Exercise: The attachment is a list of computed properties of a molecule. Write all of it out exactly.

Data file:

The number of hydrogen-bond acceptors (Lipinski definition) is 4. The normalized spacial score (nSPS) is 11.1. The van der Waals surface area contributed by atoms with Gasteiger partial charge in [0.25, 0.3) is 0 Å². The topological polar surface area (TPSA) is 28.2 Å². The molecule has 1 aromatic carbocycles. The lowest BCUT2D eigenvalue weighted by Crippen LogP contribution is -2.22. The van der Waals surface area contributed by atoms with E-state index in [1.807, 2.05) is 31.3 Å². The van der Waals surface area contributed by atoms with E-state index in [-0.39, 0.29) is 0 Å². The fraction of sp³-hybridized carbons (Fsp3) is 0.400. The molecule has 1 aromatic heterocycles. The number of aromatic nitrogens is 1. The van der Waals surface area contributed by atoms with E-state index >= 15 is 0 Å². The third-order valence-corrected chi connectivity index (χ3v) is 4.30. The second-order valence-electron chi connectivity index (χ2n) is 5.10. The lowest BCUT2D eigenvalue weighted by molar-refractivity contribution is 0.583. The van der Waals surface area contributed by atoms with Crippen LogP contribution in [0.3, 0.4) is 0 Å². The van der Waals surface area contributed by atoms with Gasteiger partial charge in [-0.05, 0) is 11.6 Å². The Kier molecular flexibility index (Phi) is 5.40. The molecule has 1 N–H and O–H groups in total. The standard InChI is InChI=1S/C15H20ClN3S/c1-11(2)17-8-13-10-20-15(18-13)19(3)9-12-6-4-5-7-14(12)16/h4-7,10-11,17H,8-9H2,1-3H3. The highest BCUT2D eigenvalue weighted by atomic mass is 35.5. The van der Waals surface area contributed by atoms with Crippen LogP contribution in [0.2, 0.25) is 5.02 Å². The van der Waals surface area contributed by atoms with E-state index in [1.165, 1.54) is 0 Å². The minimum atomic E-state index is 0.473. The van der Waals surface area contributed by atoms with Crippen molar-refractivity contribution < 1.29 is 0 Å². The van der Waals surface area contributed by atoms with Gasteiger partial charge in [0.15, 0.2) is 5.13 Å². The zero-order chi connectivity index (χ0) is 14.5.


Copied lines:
The number of hydrogen-bond acceptors (Lipinski definition) is 4. The normalized spacial score (nSPS) is 11.1. The van der Waals surface area contributed by atoms with Gasteiger partial charge in [0.25, 0.3) is 0 Å². The topological polar surface area (TPSA) is 28.2 Å². The molecule has 1 aromatic carbocycles. The lowest BCUT2D eigenvalue weighted by Crippen LogP contribution is -2.22. The van der Waals surface area contributed by atoms with E-state index in [1.807, 2.05) is 31.3 Å². The van der Waals surface area contributed by atoms with E-state index in [-0.39, 0.29) is 0 Å². The fraction of sp³-hybridized carbons (Fsp3) is 0.400. The molecule has 1 aromatic heterocycles. The number of aromatic nitrogens is 1. The van der Waals surface area contributed by atoms with E-state index >= 15 is 0 Å². The third-order valence-corrected chi connectivity index (χ3v) is 4.30. The second-order valence-electron chi connectivity index (χ2n) is 5.10. The lowest BCUT2D eigenvalue weighted by molar-refractivity contribution is 0.583. The van der Waals surface area contributed by atoms with Crippen LogP contribution in [0.3, 0.4) is 0 Å². The van der Waals surface area contributed by atoms with Gasteiger partial charge in [-0.05, 0) is 11.6 Å². The Kier molecular flexibility index (Phi) is 5.40. The molecule has 1 N–H and O–H groups in total. The standard InChI is InChI=1S/C15H20ClN3S/c1-11(2)17-8-13-10-20-15(18-13)19(3)9-12-6-4-5-7-14(12)16/h4-7,10-11,17H,8-9H2,1-3H3. The highest BCUT2D eigenvalue weighted by atomic mass is 35.5. The van der Waals surface area contributed by atoms with Crippen LogP contribution in [0.2, 0.25) is 5.02 Å². The van der Waals surface area contributed by atoms with E-state index in [1.165, 1.54) is 0 Å². The minimum atomic E-state index is 0.473. The van der Waals surface area contributed by atoms with Crippen molar-refractivity contribution < 1.29 is 0 Å². The van der Waals surface area contributed by atoms with Gasteiger partial charge in [0.15, 0.2) is 5.13 Å². The zero-order chi connectivity index (χ0) is 14.5.